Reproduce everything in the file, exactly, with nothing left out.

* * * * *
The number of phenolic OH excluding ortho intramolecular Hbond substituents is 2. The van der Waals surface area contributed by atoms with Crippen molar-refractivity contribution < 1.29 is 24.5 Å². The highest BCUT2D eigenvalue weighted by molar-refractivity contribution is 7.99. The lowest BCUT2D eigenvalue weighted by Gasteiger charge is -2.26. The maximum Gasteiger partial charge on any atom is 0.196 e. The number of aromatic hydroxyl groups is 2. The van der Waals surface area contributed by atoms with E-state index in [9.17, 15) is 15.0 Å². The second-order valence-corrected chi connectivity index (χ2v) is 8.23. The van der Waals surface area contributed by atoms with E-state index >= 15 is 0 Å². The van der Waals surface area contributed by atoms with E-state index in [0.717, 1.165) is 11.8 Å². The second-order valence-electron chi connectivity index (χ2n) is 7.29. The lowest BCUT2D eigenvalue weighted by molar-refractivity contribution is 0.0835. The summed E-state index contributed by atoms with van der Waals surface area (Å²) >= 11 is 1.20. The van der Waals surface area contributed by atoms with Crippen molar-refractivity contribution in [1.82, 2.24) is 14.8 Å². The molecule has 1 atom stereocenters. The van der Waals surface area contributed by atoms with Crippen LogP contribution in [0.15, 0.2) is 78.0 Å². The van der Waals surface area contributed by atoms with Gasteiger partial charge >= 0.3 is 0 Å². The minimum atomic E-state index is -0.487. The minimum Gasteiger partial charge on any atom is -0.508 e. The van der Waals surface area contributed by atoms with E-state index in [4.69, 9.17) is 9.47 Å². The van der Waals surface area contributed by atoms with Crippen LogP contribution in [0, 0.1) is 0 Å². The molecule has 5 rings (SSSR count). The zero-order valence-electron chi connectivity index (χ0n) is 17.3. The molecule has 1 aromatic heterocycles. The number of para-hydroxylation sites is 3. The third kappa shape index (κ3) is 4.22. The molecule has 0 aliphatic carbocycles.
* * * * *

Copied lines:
The number of phenolic OH excluding ortho intramolecular Hbond substituents is 2. The van der Waals surface area contributed by atoms with Crippen molar-refractivity contribution < 1.29 is 24.5 Å². The highest BCUT2D eigenvalue weighted by molar-refractivity contribution is 7.99. The lowest BCUT2D eigenvalue weighted by Gasteiger charge is -2.26. The maximum Gasteiger partial charge on any atom is 0.196 e. The number of aromatic hydroxyl groups is 2. The van der Waals surface area contributed by atoms with E-state index in [9.17, 15) is 15.0 Å². The second-order valence-corrected chi connectivity index (χ2v) is 8.23. The van der Waals surface area contributed by atoms with E-state index >= 15 is 0 Å². The van der Waals surface area contributed by atoms with E-state index in [0.717, 1.165) is 11.8 Å². The second-order valence-electron chi connectivity index (χ2n) is 7.29. The lowest BCUT2D eigenvalue weighted by molar-refractivity contribution is 0.0835. The summed E-state index contributed by atoms with van der Waals surface area (Å²) >= 11 is 1.20. The van der Waals surface area contributed by atoms with Crippen molar-refractivity contribution in [1.82, 2.24) is 14.8 Å². The molecule has 1 atom stereocenters. The van der Waals surface area contributed by atoms with Crippen LogP contribution in [0.15, 0.2) is 78.0 Å². The van der Waals surface area contributed by atoms with Gasteiger partial charge >= 0.3 is 0 Å². The minimum atomic E-state index is -0.487. The minimum Gasteiger partial charge on any atom is -0.508 e. The van der Waals surface area contributed by atoms with E-state index in [4.69, 9.17) is 9.47 Å². The van der Waals surface area contributed by atoms with Crippen LogP contribution in [0, 0.1) is 0 Å². The molecule has 5 rings (SSSR count). The zero-order valence-electron chi connectivity index (χ0n) is 17.3. The molecule has 1 aromatic heterocycles. The number of para-hydroxylation sites is 3. The third kappa shape index (κ3) is 4.22. The molecule has 0 aliphatic carbocycles.